It prompted the group of trainers to revolt against the Greyhound Breeders and Owners Trainers Association’s decision, refusing to nominate their greyhounds for the upcoming Bulli program. They said they would continue with the action until the issue is mediated.
The GBOTA runs a number of tracks throughout the state and has a policy of charging for entry at all venues bar Wentworth Park.
This is not just about the entry fee, but how tracks treat trainers.
“The trainers stand united with this course of action if nothing is resolved,” leading trainer Mark Gatt said.
“This is not just about the entry fee, but how tracks treat trainers. They’re not supporting trainers. We don’t want to support a club that’s not going to support us.”
Fellow trainer Andy Lord anticipated the number of trainers who have supported the action will only grow in coming days.
“There’s not one issue, there’s lots of little issues,” he said. “They don’t understand the hours we put in and we bring the product to them.
“There are things that need to be addressed. Not all clubs, but a lot of clubs are not trying to help the trainer and owner. This does put all clubs on notice. They can’t keep treating us like this. If they don’t support us we won’t support them.”
But GBOTA operations manager Ellen Dwyer outlined a host of extra incentives the club provides to its members, which she claimed far outweighed the price of admission for each meeting. She said the GBOTA doles out $450,000 in prizemoney and membership benefits each year.
“Participants are entitled to better returns and we continue to advocate for that,” Dwyer said.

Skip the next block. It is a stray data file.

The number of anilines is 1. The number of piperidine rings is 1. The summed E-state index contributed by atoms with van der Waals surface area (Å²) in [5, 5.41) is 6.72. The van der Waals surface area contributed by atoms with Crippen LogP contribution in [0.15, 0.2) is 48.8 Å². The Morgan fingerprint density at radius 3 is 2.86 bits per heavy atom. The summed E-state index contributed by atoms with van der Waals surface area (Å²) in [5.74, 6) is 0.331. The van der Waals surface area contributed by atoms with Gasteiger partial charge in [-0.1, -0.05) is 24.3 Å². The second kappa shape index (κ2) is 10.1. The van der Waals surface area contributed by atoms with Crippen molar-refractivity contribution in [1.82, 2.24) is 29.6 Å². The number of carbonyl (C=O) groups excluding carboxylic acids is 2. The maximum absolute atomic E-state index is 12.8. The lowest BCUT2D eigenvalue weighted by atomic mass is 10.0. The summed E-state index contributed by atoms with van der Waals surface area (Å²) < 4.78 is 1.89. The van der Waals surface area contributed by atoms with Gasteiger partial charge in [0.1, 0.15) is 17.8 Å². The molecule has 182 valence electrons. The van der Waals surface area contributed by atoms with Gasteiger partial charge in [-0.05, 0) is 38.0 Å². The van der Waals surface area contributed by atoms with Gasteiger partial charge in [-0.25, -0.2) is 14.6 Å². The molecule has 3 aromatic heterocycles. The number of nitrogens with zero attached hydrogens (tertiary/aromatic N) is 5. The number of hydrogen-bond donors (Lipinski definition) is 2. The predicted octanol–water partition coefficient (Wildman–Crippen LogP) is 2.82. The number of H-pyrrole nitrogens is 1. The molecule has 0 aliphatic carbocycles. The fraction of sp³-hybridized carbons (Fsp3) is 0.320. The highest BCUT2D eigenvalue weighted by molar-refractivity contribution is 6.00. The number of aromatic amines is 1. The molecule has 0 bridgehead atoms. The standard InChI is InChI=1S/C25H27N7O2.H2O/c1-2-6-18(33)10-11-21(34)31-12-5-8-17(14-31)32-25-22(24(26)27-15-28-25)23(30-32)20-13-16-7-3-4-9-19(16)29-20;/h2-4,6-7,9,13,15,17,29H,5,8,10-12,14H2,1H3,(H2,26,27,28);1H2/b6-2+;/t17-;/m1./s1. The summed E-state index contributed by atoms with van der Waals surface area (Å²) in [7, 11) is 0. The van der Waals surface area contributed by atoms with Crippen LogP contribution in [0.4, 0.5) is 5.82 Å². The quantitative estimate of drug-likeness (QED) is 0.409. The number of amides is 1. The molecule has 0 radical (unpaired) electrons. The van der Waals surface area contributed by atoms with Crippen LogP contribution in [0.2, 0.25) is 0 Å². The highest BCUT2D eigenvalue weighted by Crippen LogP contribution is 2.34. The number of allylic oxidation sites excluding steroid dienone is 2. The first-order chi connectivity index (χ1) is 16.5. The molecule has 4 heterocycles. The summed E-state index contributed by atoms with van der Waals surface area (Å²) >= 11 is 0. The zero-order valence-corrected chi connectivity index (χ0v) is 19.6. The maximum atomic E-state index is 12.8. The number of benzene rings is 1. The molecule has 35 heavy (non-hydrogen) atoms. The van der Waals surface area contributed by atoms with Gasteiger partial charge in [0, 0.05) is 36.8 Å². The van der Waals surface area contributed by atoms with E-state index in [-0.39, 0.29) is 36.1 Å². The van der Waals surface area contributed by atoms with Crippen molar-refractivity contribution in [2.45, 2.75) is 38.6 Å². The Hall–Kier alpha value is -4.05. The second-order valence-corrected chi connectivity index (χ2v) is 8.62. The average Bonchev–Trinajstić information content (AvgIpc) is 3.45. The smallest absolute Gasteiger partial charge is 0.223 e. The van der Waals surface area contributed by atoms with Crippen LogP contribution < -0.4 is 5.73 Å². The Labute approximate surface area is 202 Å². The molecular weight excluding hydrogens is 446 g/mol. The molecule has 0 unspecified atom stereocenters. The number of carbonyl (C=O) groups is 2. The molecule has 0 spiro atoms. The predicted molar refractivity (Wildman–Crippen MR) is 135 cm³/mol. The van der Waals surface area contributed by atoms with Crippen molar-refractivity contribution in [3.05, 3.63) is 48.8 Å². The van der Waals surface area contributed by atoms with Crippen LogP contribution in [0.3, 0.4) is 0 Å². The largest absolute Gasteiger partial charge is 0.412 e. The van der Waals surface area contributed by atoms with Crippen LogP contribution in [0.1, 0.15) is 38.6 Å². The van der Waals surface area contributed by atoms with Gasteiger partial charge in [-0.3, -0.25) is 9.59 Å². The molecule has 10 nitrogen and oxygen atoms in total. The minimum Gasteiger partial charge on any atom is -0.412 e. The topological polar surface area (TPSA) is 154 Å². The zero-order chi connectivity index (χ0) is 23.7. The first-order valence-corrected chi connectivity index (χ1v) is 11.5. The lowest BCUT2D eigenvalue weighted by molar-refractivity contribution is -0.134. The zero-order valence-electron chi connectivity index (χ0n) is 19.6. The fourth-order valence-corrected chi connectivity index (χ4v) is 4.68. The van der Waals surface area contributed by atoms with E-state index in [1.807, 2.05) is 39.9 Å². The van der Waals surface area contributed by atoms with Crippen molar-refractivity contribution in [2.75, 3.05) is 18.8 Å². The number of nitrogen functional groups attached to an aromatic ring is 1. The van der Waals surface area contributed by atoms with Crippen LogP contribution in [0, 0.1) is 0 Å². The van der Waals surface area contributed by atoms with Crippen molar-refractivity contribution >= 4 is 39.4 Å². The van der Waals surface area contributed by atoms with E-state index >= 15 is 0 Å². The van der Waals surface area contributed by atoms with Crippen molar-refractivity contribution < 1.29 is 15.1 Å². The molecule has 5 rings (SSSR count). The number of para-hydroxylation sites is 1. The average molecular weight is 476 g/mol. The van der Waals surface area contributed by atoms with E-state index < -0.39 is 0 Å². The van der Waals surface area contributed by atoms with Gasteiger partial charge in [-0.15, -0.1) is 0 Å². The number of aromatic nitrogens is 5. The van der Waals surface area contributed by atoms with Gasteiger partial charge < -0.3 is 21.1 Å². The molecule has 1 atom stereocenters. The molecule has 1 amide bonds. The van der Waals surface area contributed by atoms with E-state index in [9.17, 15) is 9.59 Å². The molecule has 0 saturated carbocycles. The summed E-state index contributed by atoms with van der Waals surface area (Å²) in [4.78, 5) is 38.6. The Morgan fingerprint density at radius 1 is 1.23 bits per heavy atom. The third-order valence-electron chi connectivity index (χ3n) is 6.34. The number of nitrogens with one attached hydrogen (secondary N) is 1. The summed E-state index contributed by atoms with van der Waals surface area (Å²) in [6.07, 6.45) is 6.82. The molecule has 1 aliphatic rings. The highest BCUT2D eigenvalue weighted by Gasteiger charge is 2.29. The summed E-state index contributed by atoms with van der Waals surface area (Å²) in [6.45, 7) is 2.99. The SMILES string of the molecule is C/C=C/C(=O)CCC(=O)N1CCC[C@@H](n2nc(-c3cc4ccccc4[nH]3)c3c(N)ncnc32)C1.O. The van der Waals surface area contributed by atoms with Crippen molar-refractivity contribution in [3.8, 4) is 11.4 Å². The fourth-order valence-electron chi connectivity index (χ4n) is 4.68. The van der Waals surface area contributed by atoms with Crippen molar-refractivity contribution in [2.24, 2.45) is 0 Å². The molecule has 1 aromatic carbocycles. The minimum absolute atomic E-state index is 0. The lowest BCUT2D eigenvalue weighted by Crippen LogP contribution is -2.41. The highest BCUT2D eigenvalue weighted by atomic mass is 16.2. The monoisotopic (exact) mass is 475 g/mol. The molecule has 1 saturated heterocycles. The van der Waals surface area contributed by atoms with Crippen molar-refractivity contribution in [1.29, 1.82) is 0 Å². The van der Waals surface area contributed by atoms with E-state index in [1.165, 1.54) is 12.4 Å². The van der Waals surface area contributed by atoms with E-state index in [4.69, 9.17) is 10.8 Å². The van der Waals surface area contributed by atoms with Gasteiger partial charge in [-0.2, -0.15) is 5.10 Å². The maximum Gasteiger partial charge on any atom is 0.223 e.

“We would love to be in a position where participants would be able to turn up without an extra cost, but the reality is the club has to facilitate that racing and we incur our own costs. We need to ensure our revenue streams to be able to deliver our product.
“We certainly accept participants are incurring increased charges and we feel the way that needs to be dealt with is by increased prizemoney.”
The industry is currently grappling with a shortage of greyhounds, the trickle-on effect of breeding programs which were suspended while the code was in limbo during the NSW government’s decision to shut down the industry in 2016.
Premier Mike Baird’s decision was overturned a few months later.
Greyhound racing has also been hit by the introduction of new digital betting taxes applied to online bookmakers and a long-term agreement which limits the amount of revenue it generates from TAB wagering regardless of its market share.
Nominations for the Richmond meeting have been extended until Thursday morning.
Adam Pengilly is a Sports reporter for The Sydney Morning Herald.